Austria grumbles about Greece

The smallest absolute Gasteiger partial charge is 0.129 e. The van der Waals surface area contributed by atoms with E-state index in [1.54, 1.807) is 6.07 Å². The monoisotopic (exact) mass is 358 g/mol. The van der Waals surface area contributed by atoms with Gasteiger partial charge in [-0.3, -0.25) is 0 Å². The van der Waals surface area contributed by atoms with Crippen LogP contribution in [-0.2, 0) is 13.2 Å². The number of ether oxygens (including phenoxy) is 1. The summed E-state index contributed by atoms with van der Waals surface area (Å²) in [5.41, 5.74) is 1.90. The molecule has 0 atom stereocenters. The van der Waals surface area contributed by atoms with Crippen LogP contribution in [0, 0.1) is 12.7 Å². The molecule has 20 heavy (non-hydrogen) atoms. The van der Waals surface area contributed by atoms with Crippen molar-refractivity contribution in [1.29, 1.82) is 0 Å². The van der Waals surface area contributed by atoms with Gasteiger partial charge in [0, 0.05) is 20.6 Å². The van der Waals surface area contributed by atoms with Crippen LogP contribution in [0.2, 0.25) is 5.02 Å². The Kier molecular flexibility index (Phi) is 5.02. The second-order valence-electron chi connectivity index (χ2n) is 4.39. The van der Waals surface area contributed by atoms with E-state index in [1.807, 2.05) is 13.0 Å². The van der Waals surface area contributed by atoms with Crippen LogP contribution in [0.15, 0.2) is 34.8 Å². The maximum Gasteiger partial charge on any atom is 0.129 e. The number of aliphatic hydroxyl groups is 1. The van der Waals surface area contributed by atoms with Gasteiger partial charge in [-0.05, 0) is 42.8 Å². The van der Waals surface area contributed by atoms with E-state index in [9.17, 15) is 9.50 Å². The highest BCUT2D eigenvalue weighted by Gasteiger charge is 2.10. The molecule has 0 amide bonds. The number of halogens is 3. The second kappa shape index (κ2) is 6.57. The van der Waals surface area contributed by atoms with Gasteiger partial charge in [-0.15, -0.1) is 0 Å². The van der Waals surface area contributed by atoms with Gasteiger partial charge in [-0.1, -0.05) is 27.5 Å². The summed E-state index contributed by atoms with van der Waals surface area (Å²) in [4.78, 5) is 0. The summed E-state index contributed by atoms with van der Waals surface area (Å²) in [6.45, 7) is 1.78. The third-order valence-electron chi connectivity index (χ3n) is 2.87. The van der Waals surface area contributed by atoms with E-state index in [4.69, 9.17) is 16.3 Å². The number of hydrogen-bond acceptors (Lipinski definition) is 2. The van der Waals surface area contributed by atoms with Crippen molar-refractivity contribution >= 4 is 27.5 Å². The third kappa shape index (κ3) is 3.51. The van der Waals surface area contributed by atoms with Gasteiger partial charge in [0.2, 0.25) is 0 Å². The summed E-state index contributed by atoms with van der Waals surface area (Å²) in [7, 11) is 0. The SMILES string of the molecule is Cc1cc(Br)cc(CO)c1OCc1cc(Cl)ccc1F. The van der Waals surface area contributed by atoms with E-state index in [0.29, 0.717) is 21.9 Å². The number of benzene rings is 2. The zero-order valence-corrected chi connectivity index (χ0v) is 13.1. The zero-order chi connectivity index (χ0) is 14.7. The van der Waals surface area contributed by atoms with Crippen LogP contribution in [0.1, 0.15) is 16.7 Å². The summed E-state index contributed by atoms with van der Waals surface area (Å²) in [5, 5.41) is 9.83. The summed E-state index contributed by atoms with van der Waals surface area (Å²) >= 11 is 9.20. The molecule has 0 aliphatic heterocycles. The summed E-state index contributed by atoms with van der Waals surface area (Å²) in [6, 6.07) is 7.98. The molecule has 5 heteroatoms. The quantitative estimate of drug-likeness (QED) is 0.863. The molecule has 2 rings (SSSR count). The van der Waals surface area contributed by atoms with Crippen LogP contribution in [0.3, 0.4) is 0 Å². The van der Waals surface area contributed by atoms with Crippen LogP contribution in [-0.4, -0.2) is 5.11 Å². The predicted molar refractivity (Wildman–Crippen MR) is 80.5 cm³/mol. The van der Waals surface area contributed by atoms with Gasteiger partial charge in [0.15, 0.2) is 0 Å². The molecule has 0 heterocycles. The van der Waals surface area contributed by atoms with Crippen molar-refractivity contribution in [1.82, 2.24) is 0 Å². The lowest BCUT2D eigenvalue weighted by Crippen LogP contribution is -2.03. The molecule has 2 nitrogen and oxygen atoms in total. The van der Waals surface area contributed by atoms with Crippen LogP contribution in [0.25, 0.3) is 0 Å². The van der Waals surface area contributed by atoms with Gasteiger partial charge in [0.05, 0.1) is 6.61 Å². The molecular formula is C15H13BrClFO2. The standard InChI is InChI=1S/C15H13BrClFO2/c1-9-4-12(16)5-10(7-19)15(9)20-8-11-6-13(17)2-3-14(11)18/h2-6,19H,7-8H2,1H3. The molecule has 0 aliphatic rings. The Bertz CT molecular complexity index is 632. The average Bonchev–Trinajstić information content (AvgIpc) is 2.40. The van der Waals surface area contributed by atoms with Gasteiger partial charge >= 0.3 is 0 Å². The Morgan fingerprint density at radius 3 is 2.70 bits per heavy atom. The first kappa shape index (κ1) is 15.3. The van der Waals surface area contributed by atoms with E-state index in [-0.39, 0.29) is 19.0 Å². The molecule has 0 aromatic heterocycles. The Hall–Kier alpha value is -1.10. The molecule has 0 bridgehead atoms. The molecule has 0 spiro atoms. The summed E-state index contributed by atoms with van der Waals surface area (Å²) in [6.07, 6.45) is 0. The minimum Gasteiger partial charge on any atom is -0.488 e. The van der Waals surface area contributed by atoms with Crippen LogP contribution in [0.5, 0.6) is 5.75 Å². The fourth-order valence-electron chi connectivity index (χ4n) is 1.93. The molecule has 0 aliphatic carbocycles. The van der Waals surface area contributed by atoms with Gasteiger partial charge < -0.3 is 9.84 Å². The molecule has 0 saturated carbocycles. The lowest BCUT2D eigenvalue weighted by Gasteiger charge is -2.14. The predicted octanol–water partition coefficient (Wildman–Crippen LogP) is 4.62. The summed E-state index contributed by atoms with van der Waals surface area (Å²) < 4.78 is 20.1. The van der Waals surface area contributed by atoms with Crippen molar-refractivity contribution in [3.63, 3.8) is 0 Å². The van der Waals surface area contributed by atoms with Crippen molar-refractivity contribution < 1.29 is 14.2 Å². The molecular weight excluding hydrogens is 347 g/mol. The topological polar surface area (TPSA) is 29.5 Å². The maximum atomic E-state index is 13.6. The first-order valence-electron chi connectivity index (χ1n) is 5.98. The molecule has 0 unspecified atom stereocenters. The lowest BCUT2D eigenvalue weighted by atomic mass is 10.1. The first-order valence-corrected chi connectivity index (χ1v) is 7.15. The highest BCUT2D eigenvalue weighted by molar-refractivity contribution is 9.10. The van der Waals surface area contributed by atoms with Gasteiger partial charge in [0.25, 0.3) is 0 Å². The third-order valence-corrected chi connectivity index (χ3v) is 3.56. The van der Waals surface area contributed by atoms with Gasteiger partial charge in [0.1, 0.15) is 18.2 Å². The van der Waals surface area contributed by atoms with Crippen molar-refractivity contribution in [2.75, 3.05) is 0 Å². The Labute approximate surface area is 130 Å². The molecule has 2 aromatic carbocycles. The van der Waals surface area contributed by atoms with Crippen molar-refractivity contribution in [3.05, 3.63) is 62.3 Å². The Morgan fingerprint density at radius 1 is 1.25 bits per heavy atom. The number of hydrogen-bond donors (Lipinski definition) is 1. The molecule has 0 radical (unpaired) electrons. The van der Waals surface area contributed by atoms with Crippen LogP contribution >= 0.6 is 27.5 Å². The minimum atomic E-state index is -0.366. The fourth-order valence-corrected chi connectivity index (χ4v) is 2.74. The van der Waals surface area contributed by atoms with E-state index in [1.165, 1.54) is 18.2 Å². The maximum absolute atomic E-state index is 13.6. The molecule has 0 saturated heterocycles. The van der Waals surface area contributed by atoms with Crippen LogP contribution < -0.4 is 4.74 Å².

With tensions between Greece and Germany rising this week over ways to solve the eurozone’s sovereign debt problems, Austria threatened to block its share of the next transfer of aid funds to Athens unless the Greek government meets deficit-cutting goals agreed upon six months ago with the European Union and International Monetary Fund. Austrian Finance Minister Josef Proell said in Vienna that he lacked assurances from Greece to commit to the payment. He toned down his remarks later, telling journalists in Brussels that Austria was prepared to meet its pledge to Greece and that Greece was «on a good path.» «We are getting indications that the Greeks can’t stick to their plan in a sufficient manner, in particular on the revenue side,» Proell said according to a government e-mail that confirmed remarks made after a cabinet meeting yesterday. «The data we have at the moment doesn’t give any reason to approve the December tranche from the Austrian point of view.» Talking to reporters later in Brussels before a meeting of euro-area finance ministers, Proell said, «Greece is on a good path – I want to say that explicitly – but apparently isn’t exactly on course.» Greek Finance Minister Giorgos Papaconstantinou refused to comment yesterday on reports that Austria might withhold its contribution. Meanwhile in Luxembourg, Finance Minister Luc Frieden said there is «no reason» to hold up the next tranche of aid to Greece. Austria’s comments came a day after Greek Prime Minister George Papandreou criticized Chancellor Angela Merkel’s proposals to force bondholders to shoulder more of the burden from bailouts. German Finance Minister Wolfgang Schauble rejected Papandreou’s remarks. «When I heard the comments by the Greek prime minister I thought, with all due respect, that Greece has enjoyed a lot of European and German solidarity,» he said. «But solidarity is not a one-way street. That shouldn’t be forgotten in Greece.» On Monday, Merkel attacked her predecessor, Social Democrat Chancellor Gerhard Schroeder and his Finance Minister Hans Eichel, for allowing Greece into the eurozone. The SPD, now in opposition, acted irresponsibly, she said.